Grimsdell pupils raised £14,000 for Great Ormond Street Hospital and Leukaemia Research

Naomi Angel and Sophie Loveday with Grimsdell School pupils and leukaemia sufferer Evie Nash, front

Naomi Angel and Sophie Loveday with Grimsdell School pupils and leukaemia sufferer Evie Nash, front

First published in News
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Times Series: Photograph of the Author by , Reporter

There were cheers and laughter as children at a Mill Hill primary school presented two charities with £14,000 they had raised to combat leukaemia.

Pupils at Grimsdell Pre-Preparatory School in Mill Hill raised £14,727 for Great Ormond Street Hospital and charity Leukaemia and Lymphoma Research by completing a series of laps of the grounds of Mill Hill School.

The walk was orgnaised after a pupil in the school’s nursery, four-year-old Evie Nash, was diagnosed with leukaemia on New Year’s Eve.

Her mother, Kelly Nash, 44, said how grateful for the money the school had raised to help children like Evie.

She said: “It is fantastic that a school this size could raise so much money. The children and teachers have been so supportive; it makes me feel I made a good choice sending Evie to this school.”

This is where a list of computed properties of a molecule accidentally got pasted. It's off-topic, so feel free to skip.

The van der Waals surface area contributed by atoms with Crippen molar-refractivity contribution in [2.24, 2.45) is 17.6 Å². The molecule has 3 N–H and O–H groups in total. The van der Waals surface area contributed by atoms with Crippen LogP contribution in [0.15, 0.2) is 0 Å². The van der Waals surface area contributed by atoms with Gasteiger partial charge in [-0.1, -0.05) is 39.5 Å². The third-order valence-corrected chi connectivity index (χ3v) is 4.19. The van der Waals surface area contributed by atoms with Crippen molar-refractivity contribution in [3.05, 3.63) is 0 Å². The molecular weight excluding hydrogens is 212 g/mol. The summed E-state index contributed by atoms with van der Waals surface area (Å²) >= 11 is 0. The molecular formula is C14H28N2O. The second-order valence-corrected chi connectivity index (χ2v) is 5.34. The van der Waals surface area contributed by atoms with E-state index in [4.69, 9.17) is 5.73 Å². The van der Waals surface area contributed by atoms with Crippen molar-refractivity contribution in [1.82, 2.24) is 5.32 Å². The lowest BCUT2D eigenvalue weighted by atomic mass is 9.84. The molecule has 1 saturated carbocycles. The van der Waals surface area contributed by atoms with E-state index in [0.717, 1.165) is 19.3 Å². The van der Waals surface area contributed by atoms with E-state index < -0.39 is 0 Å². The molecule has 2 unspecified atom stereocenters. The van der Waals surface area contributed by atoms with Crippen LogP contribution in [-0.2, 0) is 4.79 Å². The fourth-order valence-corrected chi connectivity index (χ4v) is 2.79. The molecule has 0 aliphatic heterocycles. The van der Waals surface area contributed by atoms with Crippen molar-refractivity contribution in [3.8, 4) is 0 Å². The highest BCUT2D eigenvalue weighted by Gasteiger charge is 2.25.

Evie has been treated at Watford General Hospital and at Great Ormond Street Hospital. Mrs Nash added her daughter had finished chemotherapy and was back with her family in Radlett.

Mrs Nash said: “She should be in remission, things are getting on well.

“Hopefully she will be returning to reception at Grimsdell School this September.”

In a special assembly this morning, schools presenter for Great Ormond Street Hospital Naomi Angel thanked the children and reminded them to thank their parents for their efforts in raising so much money for the children’s hospital.

She said: “Great Ormond Street hospital is very grateful to receive this money, which will be used to improve the care we can give to children like Evie.”

Regional fundraising assistant for Leukaemia and Lymphoma Research Sophie Loveday also expressed her gratitude at the children’s efforts.

She said: “This is an amazing amount of money that will go towards funding research centres and diagnosis and treatment across the country. When we started in 1960, childhood leukaemia was a death sentence. Now 92 per cent of children who are diagnosed survive.

“We have a long way to go, but with this money we can help beat blood cancer.”

Around 150 children and staff took part in the walks at the beginning of March.

Nursery and Reception children completed one lap of the grounds and Years 1 and 2 did two laps, while carrying Great Ormond Street balloons. Each lap was about half a mile.

Headteacher of Grimsdell School Pauline Bennett-Mills said she was delighted the walk had been such a success.

“I am so pleased at the response we received from children and parents. The children understood their little friend was ill and they were raising money to give her the right medicines to help make her better.”

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